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'Such Feeble Evidence': Mass. Lawyers Say State Falsely Accused Them Of Sending Drugs To Prisoners By Mail03:54
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More than a dozen Massachusetts attorneys claim they have been falsely accused by state prison staff of sending drugs to their incarcerated clients.

Since September, several attorneys have called on the state Department of Correction to change the way it handles testing the mail they send to their clients in prison. The attorneys say the DOC's drug test is not intended to be used on documents, and the results are not considered reliable.

Lawyers Accused Of Mailing Drugs

Criminal defense attorney Lisa Newman-Polk had just started her vacation in August when she got a call from one of her clients incarcerated at MCI-Concord.

"I knew it was an emergency because he was only going to call if there was an emergency," Newman-Polk said. "I answered, and he said, 'I'm in the hole [restrictive housing], because they say the mail that you just sent me has K2 on it.' And I was completely shocked and completely freaked out."

K2 is a brand name for synthetic cannabinoids, or fake pot. The drug can be smuggled into prisons by spraying it onto paper that a prisoner can then smoke. The DOC says its field tests for K2 are confirmed by a lab, and Newman-Polk said the lab test on her client's mail later showed that there were no drugs. During the several weeks it took for the confirmatory testing, she says her client was moved to a restrictive housing unit, lost his prison job and could not begin his education program.

"The fact that my client was just scooped up, kicked out of a really important college program that's important for his reentry — it's important for his mental health — and thrown into restricted housing for something he did not do, based on such feeble evidence, is wrong," Newman-Polk said.

WBUR agreed not to name Newman-Polk's client because he and his attorney fear he could face retaliation.

Illicit drugs have long been a problem in prisons so Newman-Polk said she called the DOC to explain that the mail was legitimately from her so there must have been an error. She explained this could jeopardize her client's parole. But prison officials wrote the accusations were serious, and the action taken against him was appropriate.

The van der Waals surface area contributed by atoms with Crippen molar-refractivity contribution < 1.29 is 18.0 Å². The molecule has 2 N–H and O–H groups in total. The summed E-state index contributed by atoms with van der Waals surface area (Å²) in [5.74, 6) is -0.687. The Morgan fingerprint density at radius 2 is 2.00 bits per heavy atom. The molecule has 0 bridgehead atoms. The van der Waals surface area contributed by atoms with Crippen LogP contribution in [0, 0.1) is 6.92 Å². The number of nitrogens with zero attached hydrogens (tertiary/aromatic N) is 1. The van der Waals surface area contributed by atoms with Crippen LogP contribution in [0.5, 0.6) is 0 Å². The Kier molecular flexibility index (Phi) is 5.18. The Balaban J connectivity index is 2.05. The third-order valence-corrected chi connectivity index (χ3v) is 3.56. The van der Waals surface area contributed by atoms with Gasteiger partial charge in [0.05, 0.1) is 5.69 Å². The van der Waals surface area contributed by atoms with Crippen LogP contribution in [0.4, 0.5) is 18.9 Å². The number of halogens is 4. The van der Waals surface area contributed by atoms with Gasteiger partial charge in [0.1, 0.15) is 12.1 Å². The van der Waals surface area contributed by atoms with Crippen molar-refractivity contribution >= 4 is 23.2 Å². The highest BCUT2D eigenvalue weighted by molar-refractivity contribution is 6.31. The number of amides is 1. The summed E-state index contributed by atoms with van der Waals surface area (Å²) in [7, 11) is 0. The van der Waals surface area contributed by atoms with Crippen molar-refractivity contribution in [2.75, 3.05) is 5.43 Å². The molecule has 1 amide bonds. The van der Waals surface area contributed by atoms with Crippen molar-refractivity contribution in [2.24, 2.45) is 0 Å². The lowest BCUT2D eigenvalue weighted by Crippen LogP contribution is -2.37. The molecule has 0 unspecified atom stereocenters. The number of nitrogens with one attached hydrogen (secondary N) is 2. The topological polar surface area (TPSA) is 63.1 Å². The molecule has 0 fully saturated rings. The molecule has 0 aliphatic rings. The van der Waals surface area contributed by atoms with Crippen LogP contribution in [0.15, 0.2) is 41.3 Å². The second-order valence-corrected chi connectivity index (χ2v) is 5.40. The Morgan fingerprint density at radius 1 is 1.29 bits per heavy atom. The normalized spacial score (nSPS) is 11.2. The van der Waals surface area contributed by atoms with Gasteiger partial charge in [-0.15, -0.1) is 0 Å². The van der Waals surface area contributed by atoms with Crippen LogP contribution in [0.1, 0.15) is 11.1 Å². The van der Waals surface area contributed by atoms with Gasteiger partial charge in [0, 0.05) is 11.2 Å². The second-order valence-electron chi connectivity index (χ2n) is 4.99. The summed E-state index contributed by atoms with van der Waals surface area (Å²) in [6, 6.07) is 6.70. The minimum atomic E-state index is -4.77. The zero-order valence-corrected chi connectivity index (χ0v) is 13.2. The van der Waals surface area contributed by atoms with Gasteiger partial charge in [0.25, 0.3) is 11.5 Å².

The DOC maintains that restricting a prisoner's movement inside a correctional facility until test results come back from a lab is not discipline. Newman-Polk says while there was no formal disciplinary hearing, her client was effectively sanctioned.

"While there is no formal hearing, the DOC is most certainly punishing our clients, who are placed in restrictive housing, removed from programming, lose their employment, and have their attorney-client relationships compromised," Newman-Polk said."Whatever label they put on it, in every way that matters, our clients are disciplined."

"The fact that my client was just scooped up, kicked out of a really important college program that's important for his reentry — it's important for his mental health — and thrown into restricted housing for something he did not do, based on such feeble evidence, is wrong."

Lisa Newman-Polk

Concerned about her client and how her legal career could be affected, Newman-Polk started talking with colleagues. She said she learned that 16 other attorneys were suspected of sending drug-tainted mail to clients at various Massachusetts prisons, and that some attorneys withdrew from those cases.

Newman-Polk and other lawyers asked the state to address the issue. Both the state's public defender agency and Prisoners' Legal Services of Massachusetts said they've heard that several lawyers have been notified that mail they sent to incarcerated clients has tested positive for drugs.  They say attorneys can face stiff consequences for such allegations, and punishing prisoners immediately based on questionable testing is harming attorney-client relationships.